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This still image from video provided by the Internal Revenue Service shows a scene from a video the agency provided to Congress on Friday, May 31, 2013, featuring its employees - this one showing them dancing on a stage. The latest recording cost about $1,600 and was produced to be shown at the end of a 2010 training and leadership conference held in Anaheim, Calif., said IRS spokeswoman Michelle Eldridge. (AP Photo/IRS)

Throughout world history tax collectors have been almost universally reviled, despised and demeaned. Never mind that, for the most part, they are just doing their jobs: making sure taxes that are due to the treasury are paid to the treasury.

They don't levy taxes, after all, they just ensure they get collected. It is a job that is both unpleasant and necessary to maintain an organized society. But the governed usually do not like them much and the recent scandal involving the IRS makes it clear that we Americans are no exception.

The IRS felt the sting of public sentiment when it was revealed that agents of the massive bureaucracy had been targeting conservative groups for scrutiny and harassment. The outrage was palpable. So much so that the Obama administration has already begun exploring necessary agency reform.

There were, of course, some defenders both within and outside the administration. Their arguments fell in one of two categories: (A) These were merely overzealous rogue agents or (B) they were just doing their job trying to uncover tax fraud being perpetrated by these evil groups.

Neither of these arguments seem to have gained much traction with a public that is, as we said, predisposed to resent and fear the Internal Revenue Service.

Matters didn't improve when Lois G. Lerner, the IRS's director of the exempt organizations division, offered public statements that earned her four Pinocchios from fact-checkers at the Washington Post just before her appearance before Congress, where she said she had done nothing wrong and then invoked her Fifth Amendment right against self-incrimination. The action preserved her legal position well enough, but it did her agency no favors in the court of public opinion.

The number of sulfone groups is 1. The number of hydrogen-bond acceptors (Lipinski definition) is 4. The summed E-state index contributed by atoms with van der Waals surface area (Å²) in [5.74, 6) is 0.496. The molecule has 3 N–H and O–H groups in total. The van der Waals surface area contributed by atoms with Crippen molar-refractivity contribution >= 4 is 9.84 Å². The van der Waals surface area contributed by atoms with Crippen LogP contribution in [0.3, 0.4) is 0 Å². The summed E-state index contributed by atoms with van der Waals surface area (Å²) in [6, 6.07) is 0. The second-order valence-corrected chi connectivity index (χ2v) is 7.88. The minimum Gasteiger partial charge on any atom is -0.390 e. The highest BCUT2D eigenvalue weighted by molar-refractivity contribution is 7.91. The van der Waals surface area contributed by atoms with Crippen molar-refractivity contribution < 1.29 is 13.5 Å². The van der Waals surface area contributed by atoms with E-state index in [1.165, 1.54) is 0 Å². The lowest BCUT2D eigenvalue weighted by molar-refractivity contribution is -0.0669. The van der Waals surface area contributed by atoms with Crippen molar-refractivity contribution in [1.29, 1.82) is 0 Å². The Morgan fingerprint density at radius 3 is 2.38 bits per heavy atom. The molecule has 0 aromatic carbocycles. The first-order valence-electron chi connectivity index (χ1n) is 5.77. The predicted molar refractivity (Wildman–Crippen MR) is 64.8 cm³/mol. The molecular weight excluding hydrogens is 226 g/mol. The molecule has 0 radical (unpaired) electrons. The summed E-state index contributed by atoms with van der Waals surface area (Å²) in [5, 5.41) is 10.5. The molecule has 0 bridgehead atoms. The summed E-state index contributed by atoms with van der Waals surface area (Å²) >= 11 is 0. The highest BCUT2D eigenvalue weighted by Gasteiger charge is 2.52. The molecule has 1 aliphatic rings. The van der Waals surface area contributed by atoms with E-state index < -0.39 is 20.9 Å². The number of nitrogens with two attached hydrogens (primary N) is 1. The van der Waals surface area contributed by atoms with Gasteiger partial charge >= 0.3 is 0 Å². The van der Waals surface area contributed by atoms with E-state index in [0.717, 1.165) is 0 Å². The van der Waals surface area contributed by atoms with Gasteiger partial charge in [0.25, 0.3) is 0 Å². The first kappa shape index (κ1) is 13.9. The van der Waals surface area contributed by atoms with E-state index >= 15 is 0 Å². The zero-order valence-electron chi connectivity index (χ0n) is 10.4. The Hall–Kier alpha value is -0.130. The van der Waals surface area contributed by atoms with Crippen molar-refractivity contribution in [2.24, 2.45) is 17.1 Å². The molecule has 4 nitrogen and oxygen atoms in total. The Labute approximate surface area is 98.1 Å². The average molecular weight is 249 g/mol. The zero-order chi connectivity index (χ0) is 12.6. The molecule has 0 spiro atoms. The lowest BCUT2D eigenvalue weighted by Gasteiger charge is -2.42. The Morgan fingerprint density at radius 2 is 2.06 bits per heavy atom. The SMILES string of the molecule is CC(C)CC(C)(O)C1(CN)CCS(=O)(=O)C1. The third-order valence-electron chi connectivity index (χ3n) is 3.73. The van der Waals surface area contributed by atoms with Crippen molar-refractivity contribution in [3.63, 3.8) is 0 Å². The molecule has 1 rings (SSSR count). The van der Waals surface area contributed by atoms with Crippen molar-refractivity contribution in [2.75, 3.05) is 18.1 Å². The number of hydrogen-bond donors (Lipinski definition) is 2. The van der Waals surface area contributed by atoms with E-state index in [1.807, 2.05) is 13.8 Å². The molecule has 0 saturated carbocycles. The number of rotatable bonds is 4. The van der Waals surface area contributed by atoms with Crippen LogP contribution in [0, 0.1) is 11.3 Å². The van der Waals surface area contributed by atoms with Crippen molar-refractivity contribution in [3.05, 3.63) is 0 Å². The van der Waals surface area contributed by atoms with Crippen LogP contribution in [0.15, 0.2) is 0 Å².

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Now comes an internal audit report that says the IRS spent an estimated $50 million on at least 225 conferences for employees over a three-year span beginning in fiscal 2010.

The Treasury Inspector General for Tax Administration details the many conferences, but its most ironic finding is that investigators could not independently verify the total costs, because the agency failed to keep records of all expenses.

Really? The agency that wants detailed records on everything doesn't keep adequate records of its own expenditures?

The report specifically highlights an August 2010 conference in Anaheim for about 2,600 agency employees that cost roughly $4.1 million and featured two training videos that auditors estimate cost at least $60,000 to produce. One is a "Star Trek" parody featuring an elaborate mock-up of the bridge of the starship Enterprise.

This reminds us of similar stories last year about lavish conferences hosted for employees of the General Services Administration.

Clearly reform is needed. Acting IRS Commissioner Daniel Werfel acknowledges the spending and calls it "an unfortunate vestige from a prior era." It is now Werfel's job to fix the abuses and curtail the lavish spending.